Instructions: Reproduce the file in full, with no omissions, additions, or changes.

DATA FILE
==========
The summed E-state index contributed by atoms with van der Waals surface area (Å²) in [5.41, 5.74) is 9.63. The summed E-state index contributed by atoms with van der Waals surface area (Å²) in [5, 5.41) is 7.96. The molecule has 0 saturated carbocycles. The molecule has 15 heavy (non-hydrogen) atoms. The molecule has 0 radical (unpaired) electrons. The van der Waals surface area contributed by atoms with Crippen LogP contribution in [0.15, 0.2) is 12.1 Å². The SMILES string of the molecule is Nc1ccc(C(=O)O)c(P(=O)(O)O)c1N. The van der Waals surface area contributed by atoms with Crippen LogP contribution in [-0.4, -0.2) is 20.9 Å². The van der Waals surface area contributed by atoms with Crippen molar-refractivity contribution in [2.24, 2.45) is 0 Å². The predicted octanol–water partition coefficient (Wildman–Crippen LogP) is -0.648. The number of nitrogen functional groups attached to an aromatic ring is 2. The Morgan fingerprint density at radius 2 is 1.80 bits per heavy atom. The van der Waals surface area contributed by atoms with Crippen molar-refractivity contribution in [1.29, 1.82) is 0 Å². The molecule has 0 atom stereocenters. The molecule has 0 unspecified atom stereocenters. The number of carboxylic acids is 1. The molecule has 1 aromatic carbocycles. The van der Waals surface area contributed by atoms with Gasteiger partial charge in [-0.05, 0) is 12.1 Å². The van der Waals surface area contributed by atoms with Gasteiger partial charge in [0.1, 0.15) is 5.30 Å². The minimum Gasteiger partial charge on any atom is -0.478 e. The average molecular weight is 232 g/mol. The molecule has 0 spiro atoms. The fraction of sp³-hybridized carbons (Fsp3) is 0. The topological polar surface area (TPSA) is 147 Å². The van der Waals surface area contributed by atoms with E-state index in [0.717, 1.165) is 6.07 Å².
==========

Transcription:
The summed E-state index contributed by atoms with van der Waals surface area (Å²) in [5.41, 5.74) is 9.63. The summed E-state index contributed by atoms with van der Waals surface area (Å²) in [5, 5.41) is 7.96. The molecule has 0 saturated carbocycles. The molecule has 15 heavy (non-hydrogen) atoms. The molecule has 0 radical (unpaired) electrons. The van der Waals surface area contributed by atoms with Crippen LogP contribution in [0.15, 0.2) is 12.1 Å². The SMILES string of the molecule is Nc1ccc(C(=O)O)c(P(=O)(O)O)c1N. The van der Waals surface area contributed by atoms with Crippen LogP contribution in [-0.4, -0.2) is 20.9 Å². The van der Waals surface area contributed by atoms with Crippen molar-refractivity contribution in [2.24, 2.45) is 0 Å². The predicted octanol–water partition coefficient (Wildman–Crippen LogP) is -0.648. The number of nitrogen functional groups attached to an aromatic ring is 2. The Morgan fingerprint density at radius 2 is 1.80 bits per heavy atom. The van der Waals surface area contributed by atoms with Crippen molar-refractivity contribution in [1.29, 1.82) is 0 Å². The molecule has 0 atom stereocenters. The molecule has 0 unspecified atom stereocenters. The number of carboxylic acids is 1. The molecule has 1 aromatic carbocycles. The van der Waals surface area contributed by atoms with Gasteiger partial charge in [-0.05, 0) is 12.1 Å². The van der Waals surface area contributed by atoms with Gasteiger partial charge in [0.1, 0.15) is 5.30 Å². The minimum Gasteiger partial charge on any atom is -0.478 e. The average molecular weight is 232 g/mol. The molecule has 0 spiro atoms. The fraction of sp³-hybridized carbons (Fsp3) is 0. The topological polar surface area (TPSA) is 147 Å². The van der Waals surface area contributed by atoms with E-state index in [0.717, 1.165) is 6.07 Å².